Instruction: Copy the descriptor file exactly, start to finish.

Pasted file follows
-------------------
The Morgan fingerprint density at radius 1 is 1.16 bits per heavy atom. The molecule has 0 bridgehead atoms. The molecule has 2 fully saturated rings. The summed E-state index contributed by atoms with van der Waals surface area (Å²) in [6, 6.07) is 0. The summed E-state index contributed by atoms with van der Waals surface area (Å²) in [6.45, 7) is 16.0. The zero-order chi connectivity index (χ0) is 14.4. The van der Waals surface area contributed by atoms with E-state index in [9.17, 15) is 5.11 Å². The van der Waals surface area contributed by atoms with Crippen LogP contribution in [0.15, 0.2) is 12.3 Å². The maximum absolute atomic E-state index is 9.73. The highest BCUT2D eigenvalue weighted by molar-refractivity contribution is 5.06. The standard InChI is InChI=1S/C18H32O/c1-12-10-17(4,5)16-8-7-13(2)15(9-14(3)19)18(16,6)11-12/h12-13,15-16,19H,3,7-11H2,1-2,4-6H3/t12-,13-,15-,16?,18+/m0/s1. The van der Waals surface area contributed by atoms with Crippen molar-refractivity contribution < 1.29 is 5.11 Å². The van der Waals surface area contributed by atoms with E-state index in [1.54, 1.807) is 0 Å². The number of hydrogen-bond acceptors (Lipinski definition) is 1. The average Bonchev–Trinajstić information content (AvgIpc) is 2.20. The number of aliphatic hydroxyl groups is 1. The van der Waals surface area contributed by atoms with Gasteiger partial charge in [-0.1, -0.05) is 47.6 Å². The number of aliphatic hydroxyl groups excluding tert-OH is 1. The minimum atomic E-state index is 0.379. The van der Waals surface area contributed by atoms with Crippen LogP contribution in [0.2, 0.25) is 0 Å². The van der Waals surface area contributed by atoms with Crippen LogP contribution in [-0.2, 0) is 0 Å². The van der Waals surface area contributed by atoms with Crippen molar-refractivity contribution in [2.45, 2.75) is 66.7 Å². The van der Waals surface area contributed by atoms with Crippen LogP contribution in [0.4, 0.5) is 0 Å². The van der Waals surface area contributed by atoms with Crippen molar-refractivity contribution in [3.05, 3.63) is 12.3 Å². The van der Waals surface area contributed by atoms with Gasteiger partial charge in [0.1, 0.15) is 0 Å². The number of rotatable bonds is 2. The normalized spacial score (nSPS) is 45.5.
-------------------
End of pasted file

The Morgan fingerprint density at radius 1 is 1.16 bits per heavy atom. The molecule has 0 bridgehead atoms. The molecule has 2 fully saturated rings. The summed E-state index contributed by atoms with van der Waals surface area (Å²) in [6, 6.07) is 0. The summed E-state index contributed by atoms with van der Waals surface area (Å²) in [6.45, 7) is 16.0. The zero-order chi connectivity index (χ0) is 14.4. The van der Waals surface area contributed by atoms with E-state index in [9.17, 15) is 5.11 Å². The van der Waals surface area contributed by atoms with Crippen LogP contribution in [0.15, 0.2) is 12.3 Å². The maximum absolute atomic E-state index is 9.73. The highest BCUT2D eigenvalue weighted by molar-refractivity contribution is 5.06. The standard InChI is InChI=1S/C18H32O/c1-12-10-17(4,5)16-8-7-13(2)15(9-14(3)19)18(16,6)11-12/h12-13,15-16,19H,3,7-11H2,1-2,4-6H3/t12-,13-,15-,16?,18+/m0/s1. The van der Waals surface area contributed by atoms with Crippen molar-refractivity contribution < 1.29 is 5.11 Å². The van der Waals surface area contributed by atoms with E-state index in [1.54, 1.807) is 0 Å². The number of hydrogen-bond acceptors (Lipinski definition) is 1. The average Bonchev–Trinajstić information content (AvgIpc) is 2.20. The number of aliphatic hydroxyl groups is 1. The van der Waals surface area contributed by atoms with Gasteiger partial charge in [-0.1, -0.05) is 47.6 Å². The number of aliphatic hydroxyl groups excluding tert-OH is 1. The minimum atomic E-state index is 0.379. The van der Waals surface area contributed by atoms with Crippen LogP contribution in [0.2, 0.25) is 0 Å². The van der Waals surface area contributed by atoms with Crippen LogP contribution in [-0.2, 0) is 0 Å². The van der Waals surface area contributed by atoms with Crippen molar-refractivity contribution in [2.45, 2.75) is 66.7 Å². The van der Waals surface area contributed by atoms with Crippen LogP contribution in [0.4, 0.5) is 0 Å². The van der Waals surface area contributed by atoms with Crippen molar-refractivity contribution in [3.05, 3.63) is 12.3 Å². The van der Waals surface area contributed by atoms with Gasteiger partial charge in [0.1, 0.15) is 0 Å². The number of rotatable bonds is 2. The normalized spacial score (nSPS) is 45.5.